Boardman v Phipps

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Citation: Boardman v Phipps [1967] 2 AC 46

This information can be found in the Textbook: Evans, Equity and Trusts, 3rd edition, Lexis Nexis, 2012, pp. 138-9 [12.31]


Background Facts

  • The Defendant [Boardmen] was the solicitor of the Plaintiff [trustees of the will of Phipps]
  • The Plaintiff held shares in a company named L & H.
  • After visiting the general meeting, the Defendant and Tom Phipps (son of late Phipps, one of the beneficiaries of the will] gained insight into the financials of L & H, and determined to purchase the rest of the shares (with approval of only some of the Plaintiff, approval thus being ineffective).
  • The initial takeover offer was only partly successful. Then, claiming to represent the the Plaintiff, the Defendant along with Tom Phipps) offered to acquire a division of the shares. These negotiations also failed, but more was learnt about L & H’s financial position.
  • The Defendant (and T Phipps) then made another takeover offer for the balance of the shares (with consent from the Plaintiff after sending a letter explaining what he is going to do).
  • This offer was accepted. After obtaining a controlling interest, the Defendant and T Phipps liquidated the company and got capital dividends worth a lot of money (ie, they benefited themselves).
  • The Plaintiff brought proceedings against the Defendant, alleging that the Defendant held profits received on a return of capital on shares obtained in L & H as constructive trustees of the estate.

Legal issues


  • The Defendant [and T Phipps] placed themselves in a fiduciary position in negotiating with the directors of L & H on behalf of the Plaintiff.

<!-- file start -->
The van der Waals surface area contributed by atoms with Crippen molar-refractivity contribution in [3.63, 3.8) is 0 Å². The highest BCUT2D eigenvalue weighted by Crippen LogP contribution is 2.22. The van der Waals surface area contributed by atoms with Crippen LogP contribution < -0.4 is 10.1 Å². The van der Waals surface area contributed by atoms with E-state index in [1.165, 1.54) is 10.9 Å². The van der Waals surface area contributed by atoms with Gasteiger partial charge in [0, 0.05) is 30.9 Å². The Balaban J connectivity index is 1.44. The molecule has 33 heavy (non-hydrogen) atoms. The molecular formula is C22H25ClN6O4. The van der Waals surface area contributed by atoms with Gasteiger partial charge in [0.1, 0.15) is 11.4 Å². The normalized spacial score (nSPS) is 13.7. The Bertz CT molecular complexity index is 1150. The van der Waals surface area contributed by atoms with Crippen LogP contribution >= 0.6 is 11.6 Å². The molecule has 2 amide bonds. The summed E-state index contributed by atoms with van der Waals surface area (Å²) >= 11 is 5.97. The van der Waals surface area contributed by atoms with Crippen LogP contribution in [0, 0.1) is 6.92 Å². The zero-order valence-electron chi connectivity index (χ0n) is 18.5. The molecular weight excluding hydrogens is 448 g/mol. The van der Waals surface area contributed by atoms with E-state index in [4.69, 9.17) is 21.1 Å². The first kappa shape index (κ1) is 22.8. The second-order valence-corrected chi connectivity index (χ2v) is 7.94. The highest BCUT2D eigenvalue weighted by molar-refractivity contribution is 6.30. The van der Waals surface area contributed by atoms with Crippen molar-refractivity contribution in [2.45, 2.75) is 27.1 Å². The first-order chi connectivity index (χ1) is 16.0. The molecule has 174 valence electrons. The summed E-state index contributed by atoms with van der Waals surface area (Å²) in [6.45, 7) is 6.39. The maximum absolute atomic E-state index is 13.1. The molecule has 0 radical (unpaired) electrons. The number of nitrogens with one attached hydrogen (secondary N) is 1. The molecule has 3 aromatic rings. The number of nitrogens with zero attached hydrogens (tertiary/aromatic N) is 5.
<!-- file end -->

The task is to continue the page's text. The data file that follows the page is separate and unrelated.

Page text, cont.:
• They thus acquired special knowledge of profit to be made.
    • The two had acted honestly, but they were both fiduciaries.
      • The Defendant because of his position as solicitor to the Plaintiff and his action in that capacity representing the Plaintiff; and
      • Phipps as agent for the Plaintiff, and because he didn’t seek to be treated differently to the Defendant.
  • The confidential information about L & H acquired by the Defendant became the property of the Plaintiff.
  • The Defendant's breach of fiduciary duty arose from a conflict of interest. He acquired the option to make a personal profit while in a fiduciary capacity. Thus, he could only escape his duty by informed consent from the principals.
    • Approval of two of three trustees was ineffective.
    • The letter from Boardman to the Defendant contained insufficient detail. It did not amount to adequate disclosure.
  • It was immaterial that (a) neither the trustees nor the beneficiaries (the Plaintiffs) could take advantage of the information about L & H; and (b) the Plaintiffs benefited from the actions.


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